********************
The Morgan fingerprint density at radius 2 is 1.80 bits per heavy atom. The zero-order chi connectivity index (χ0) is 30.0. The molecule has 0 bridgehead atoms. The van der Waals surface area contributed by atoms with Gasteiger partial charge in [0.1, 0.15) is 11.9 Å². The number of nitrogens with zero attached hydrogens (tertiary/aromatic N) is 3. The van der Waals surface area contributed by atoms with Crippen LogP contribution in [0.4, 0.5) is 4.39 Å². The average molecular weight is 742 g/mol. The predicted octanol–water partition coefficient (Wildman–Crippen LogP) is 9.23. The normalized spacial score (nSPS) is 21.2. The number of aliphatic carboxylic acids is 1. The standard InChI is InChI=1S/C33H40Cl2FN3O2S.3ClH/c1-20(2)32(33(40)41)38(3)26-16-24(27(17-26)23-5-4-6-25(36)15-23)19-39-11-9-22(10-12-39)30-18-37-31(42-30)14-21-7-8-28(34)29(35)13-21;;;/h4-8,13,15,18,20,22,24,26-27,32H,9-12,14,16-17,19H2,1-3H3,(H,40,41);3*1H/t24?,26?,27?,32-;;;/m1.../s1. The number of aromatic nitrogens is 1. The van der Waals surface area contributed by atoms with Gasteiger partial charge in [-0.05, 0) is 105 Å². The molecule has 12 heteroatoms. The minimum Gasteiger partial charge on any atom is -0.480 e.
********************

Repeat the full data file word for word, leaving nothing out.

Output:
The Morgan fingerprint density at radius 2 is 1.80 bits per heavy atom. The zero-order chi connectivity index (χ0) is 30.0. The molecule has 0 bridgehead atoms. The van der Waals surface area contributed by atoms with Gasteiger partial charge in [0.1, 0.15) is 11.9 Å². The number of nitrogens with zero attached hydrogens (tertiary/aromatic N) is 3. The van der Waals surface area contributed by atoms with Crippen LogP contribution in [0.4, 0.5) is 4.39 Å². The average molecular weight is 742 g/mol. The predicted octanol–water partition coefficient (Wildman–Crippen LogP) is 9.23. The normalized spacial score (nSPS) is 21.2. The number of aliphatic carboxylic acids is 1. The standard InChI is InChI=1S/C33H40Cl2FN3O2S.3ClH/c1-20(2)32(33(40)41)38(3)26-16-24(27(17-26)23-5-4-6-25(36)15-23)19-39-11-9-22(10-12-39)30-18-37-31(42-30)14-21-7-8-28(34)29(35)13-21;;;/h4-8,13,15,18,20,22,24,26-27,32H,9-12,14,16-17,19H2,1-3H3,(H,40,41);3*1H/t24?,26?,27?,32-;;;/m1.../s1. The number of aromatic nitrogens is 1. The van der Waals surface area contributed by atoms with Gasteiger partial charge in [-0.05, 0) is 105 Å². The molecule has 12 heteroatoms. The minimum Gasteiger partial charge on any atom is -0.480 e.